That transformation is perhaps a finer part of the story. As Rattaiah’s disciple for the past one decade, Sreelakshmy is keen to enable the veteran’s long-time dream of a resurgent Yakshaganam culture in Kuchipudi. Her initial task under him, though, was to get the body language aligned to Rattaiah’s quaint style that stands a class apart.

“I had been dancing as a child, learning southern classical forms such as Bharatanatyam and Mohiniyattam besides Kuchipudi,” notes Sreelakshmy, who was raised in Thrissur district. “I had to evict each of their elements when I became a pupil at Kuchipudi.”

The days in that remote Andhra hamlet bordering Guntur district were riddled with difficulties initially. They stood in complete contrast to Sreelakshmy’s early childhood in the Gulf, where her father was employed.

The girl’s interest in Indian dances did play a role in the family’s return to Kerala when she was six years old. The father had long left his Tarur village off Alathur for Bangalore before moving on to Ajman in the UAE; so the family chose to settle in Irinjalakuda not far from Sreelakshmy’s mother’s place in Kodungallur.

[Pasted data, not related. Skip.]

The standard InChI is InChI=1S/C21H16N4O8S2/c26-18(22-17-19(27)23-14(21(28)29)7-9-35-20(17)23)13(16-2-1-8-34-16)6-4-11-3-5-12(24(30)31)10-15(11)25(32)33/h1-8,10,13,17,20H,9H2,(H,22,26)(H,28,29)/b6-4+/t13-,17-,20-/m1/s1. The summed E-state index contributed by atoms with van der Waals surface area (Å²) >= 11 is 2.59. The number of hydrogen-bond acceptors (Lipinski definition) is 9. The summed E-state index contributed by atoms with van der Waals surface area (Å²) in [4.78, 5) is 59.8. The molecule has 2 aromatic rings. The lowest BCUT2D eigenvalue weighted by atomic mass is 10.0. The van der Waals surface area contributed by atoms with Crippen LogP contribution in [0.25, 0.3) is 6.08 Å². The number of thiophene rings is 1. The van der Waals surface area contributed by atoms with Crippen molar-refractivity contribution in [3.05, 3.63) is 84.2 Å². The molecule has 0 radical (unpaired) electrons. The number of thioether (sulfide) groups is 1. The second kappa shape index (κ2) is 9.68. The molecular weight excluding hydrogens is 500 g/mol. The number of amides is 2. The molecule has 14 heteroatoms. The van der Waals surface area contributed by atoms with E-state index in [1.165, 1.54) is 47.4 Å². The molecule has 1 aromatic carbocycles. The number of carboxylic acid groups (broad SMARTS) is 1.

There, teachers of local repute began giving dance classes to Sreelakshmy. That ushered her into a world of simple choreography that was charming too. Initially, during school vacations, she received training under Muriyad Muraleedaran and Madhavi Jyothilakshmi. It led her to debut. The arangettam was at Trippayya Trimurti temple in nearby Nadavaramba.

Into high school, Sunil Nellayi taught her Bharatanatyam, but the student found that dance not going well with her body kinetics. Thus came the next set of classes: in Kuchipudi by Chengamanad Vasudevan Namboodiri, who was trained under Vempati Chinna Satyam (1929-2012) who had a major role in refining the dance based on Natya Shastra, the performing-art treatise compiled two millennia ago.